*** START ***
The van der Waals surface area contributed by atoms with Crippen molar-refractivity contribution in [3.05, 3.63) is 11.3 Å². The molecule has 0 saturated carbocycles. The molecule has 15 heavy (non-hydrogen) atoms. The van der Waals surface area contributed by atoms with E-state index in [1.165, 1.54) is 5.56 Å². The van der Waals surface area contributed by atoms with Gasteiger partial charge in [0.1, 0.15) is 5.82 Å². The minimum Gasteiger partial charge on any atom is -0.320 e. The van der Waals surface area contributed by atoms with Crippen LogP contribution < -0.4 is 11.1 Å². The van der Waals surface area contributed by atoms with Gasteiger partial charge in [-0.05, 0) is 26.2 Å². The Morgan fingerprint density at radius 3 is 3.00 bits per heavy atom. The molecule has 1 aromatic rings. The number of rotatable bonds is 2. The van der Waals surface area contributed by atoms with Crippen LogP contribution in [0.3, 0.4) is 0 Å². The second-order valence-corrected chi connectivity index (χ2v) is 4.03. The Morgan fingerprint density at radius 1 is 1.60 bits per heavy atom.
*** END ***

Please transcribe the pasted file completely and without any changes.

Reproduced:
The van der Waals surface area contributed by atoms with Crippen molar-refractivity contribution in [3.05, 3.63) is 11.3 Å². The molecule has 0 saturated carbocycles. The molecule has 15 heavy (non-hydrogen) atoms. The van der Waals surface area contributed by atoms with E-state index in [1.165, 1.54) is 5.56 Å². The van der Waals surface area contributed by atoms with Gasteiger partial charge in [0.1, 0.15) is 5.82 Å². The minimum Gasteiger partial charge on any atom is -0.320 e. The van der Waals surface area contributed by atoms with Crippen LogP contribution < -0.4 is 11.1 Å². The van der Waals surface area contributed by atoms with Gasteiger partial charge in [-0.05, 0) is 26.2 Å². The Morgan fingerprint density at radius 3 is 3.00 bits per heavy atom. The molecule has 1 aromatic rings. The number of rotatable bonds is 2. The van der Waals surface area contributed by atoms with Crippen LogP contribution in [0.3, 0.4) is 0 Å². The second-order valence-corrected chi connectivity index (χ2v) is 4.03. The Morgan fingerprint density at radius 1 is 1.60 bits per heavy atom.